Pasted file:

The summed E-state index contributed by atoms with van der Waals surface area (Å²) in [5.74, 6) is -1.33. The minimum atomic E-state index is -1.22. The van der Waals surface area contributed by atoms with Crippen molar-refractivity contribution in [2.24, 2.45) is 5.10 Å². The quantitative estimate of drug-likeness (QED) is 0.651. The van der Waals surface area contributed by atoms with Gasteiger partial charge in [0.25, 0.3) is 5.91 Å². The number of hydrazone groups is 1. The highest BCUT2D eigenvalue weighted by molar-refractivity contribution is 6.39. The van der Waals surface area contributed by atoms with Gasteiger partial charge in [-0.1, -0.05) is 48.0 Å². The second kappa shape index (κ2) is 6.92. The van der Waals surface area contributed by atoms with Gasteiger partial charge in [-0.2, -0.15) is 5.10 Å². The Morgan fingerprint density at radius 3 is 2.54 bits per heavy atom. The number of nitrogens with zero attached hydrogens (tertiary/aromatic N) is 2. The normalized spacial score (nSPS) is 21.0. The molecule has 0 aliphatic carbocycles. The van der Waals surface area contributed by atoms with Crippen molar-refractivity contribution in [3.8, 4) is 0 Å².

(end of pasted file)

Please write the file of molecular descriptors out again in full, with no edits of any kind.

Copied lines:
The summed E-state index contributed by atoms with van der Waals surface area (Å²) in [5.74, 6) is -1.33. The minimum atomic E-state index is -1.22. The van der Waals surface area contributed by atoms with Crippen molar-refractivity contribution in [2.24, 2.45) is 5.10 Å². The quantitative estimate of drug-likeness (QED) is 0.651. The van der Waals surface area contributed by atoms with Gasteiger partial charge in [0.25, 0.3) is 5.91 Å². The number of hydrazone groups is 1. The highest BCUT2D eigenvalue weighted by molar-refractivity contribution is 6.39. The van der Waals surface area contributed by atoms with Gasteiger partial charge in [-0.1, -0.05) is 48.0 Å². The second kappa shape index (κ2) is 6.92. The van der Waals surface area contributed by atoms with Gasteiger partial charge in [-0.2, -0.15) is 5.10 Å². The Morgan fingerprint density at radius 3 is 2.54 bits per heavy atom. The number of nitrogens with zero attached hydrogens (tertiary/aromatic N) is 2. The normalized spacial score (nSPS) is 21.0. The molecule has 0 aliphatic carbocycles. The van der Waals surface area contributed by atoms with Crippen molar-refractivity contribution in [3.8, 4) is 0 Å².